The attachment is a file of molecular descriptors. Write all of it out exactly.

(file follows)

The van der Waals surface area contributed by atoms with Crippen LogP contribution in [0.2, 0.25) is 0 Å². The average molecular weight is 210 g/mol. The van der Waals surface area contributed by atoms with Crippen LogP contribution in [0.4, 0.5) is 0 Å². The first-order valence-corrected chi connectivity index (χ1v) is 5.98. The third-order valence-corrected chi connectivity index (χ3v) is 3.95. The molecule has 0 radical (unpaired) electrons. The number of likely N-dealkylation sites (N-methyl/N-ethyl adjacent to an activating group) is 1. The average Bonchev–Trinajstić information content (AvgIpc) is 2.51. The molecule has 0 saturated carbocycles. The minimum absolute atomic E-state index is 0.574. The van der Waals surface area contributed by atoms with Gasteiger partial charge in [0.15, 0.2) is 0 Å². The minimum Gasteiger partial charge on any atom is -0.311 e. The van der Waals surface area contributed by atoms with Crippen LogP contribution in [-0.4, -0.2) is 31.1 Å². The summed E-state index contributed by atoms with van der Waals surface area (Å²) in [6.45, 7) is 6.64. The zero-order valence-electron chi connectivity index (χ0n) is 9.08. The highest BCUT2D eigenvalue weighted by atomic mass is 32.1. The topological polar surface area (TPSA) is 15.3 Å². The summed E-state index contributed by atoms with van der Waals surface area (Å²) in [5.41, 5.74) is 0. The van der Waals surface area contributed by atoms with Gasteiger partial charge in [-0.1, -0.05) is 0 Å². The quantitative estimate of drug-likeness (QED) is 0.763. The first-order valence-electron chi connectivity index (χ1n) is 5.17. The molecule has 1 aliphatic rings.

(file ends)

The van der Waals surface area contributed by atoms with Crippen LogP contribution in [0.2, 0.25) is 0 Å². The average molecular weight is 210 g/mol. The van der Waals surface area contributed by atoms with Crippen LogP contribution in [0.4, 0.5) is 0 Å². The first-order valence-corrected chi connectivity index (χ1v) is 5.98. The third-order valence-corrected chi connectivity index (χ3v) is 3.95. The molecule has 0 radical (unpaired) electrons. The number of likely N-dealkylation sites (N-methyl/N-ethyl adjacent to an activating group) is 1. The average Bonchev–Trinajstić information content (AvgIpc) is 2.51. The molecule has 0 saturated carbocycles. The minimum absolute atomic E-state index is 0.574. The van der Waals surface area contributed by atoms with Gasteiger partial charge in [0.15, 0.2) is 0 Å². The minimum Gasteiger partial charge on any atom is -0.311 e. The van der Waals surface area contributed by atoms with Crippen LogP contribution in [-0.4, -0.2) is 31.1 Å². The summed E-state index contributed by atoms with van der Waals surface area (Å²) in [6.45, 7) is 6.64. The zero-order valence-electron chi connectivity index (χ0n) is 9.08. The highest BCUT2D eigenvalue weighted by atomic mass is 32.1. The topological polar surface area (TPSA) is 15.3 Å². The summed E-state index contributed by atoms with van der Waals surface area (Å²) in [5.41, 5.74) is 0. The van der Waals surface area contributed by atoms with Gasteiger partial charge in [-0.1, -0.05) is 0 Å². The quantitative estimate of drug-likeness (QED) is 0.763. The first-order valence-electron chi connectivity index (χ1n) is 5.17. The molecule has 1 aliphatic rings.